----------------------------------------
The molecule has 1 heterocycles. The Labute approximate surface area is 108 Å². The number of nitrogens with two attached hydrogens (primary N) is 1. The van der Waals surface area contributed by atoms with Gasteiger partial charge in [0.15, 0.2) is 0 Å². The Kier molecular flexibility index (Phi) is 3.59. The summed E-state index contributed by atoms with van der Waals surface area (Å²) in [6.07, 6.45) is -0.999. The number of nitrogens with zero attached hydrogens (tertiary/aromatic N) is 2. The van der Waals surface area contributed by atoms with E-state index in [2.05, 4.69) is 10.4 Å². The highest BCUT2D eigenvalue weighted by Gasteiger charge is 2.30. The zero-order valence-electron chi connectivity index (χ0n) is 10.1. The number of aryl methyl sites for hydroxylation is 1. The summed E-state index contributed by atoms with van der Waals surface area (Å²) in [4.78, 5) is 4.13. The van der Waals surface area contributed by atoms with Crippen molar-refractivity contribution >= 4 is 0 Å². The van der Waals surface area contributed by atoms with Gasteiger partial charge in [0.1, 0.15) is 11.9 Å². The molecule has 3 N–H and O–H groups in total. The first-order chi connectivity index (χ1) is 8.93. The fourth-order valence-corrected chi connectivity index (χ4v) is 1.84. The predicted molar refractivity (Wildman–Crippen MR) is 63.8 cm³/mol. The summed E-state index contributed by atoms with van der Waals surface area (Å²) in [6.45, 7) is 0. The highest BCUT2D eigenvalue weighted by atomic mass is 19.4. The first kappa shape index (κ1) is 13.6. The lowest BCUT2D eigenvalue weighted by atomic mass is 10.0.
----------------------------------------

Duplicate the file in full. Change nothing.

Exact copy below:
The molecule has 1 heterocycles. The Labute approximate surface area is 108 Å². The number of nitrogens with two attached hydrogens (primary N) is 1. The van der Waals surface area contributed by atoms with Gasteiger partial charge in [0.15, 0.2) is 0 Å². The Kier molecular flexibility index (Phi) is 3.59. The summed E-state index contributed by atoms with van der Waals surface area (Å²) in [6.07, 6.45) is -0.999. The number of nitrogens with zero attached hydrogens (tertiary/aromatic N) is 2. The van der Waals surface area contributed by atoms with E-state index in [2.05, 4.69) is 10.4 Å². The highest BCUT2D eigenvalue weighted by Gasteiger charge is 2.30. The zero-order valence-electron chi connectivity index (χ0n) is 10.1. The number of aryl methyl sites for hydroxylation is 1. The summed E-state index contributed by atoms with van der Waals surface area (Å²) in [4.78, 5) is 4.13. The van der Waals surface area contributed by atoms with Crippen molar-refractivity contribution >= 4 is 0 Å². The van der Waals surface area contributed by atoms with Gasteiger partial charge in [0.1, 0.15) is 11.9 Å². The molecule has 3 N–H and O–H groups in total. The first-order chi connectivity index (χ1) is 8.93. The fourth-order valence-corrected chi connectivity index (χ4v) is 1.84. The predicted molar refractivity (Wildman–Crippen MR) is 63.8 cm³/mol. The summed E-state index contributed by atoms with van der Waals surface area (Å²) in [6.45, 7) is 0. The highest BCUT2D eigenvalue weighted by atomic mass is 19.4. The first kappa shape index (κ1) is 13.6. The lowest BCUT2D eigenvalue weighted by atomic mass is 10.0.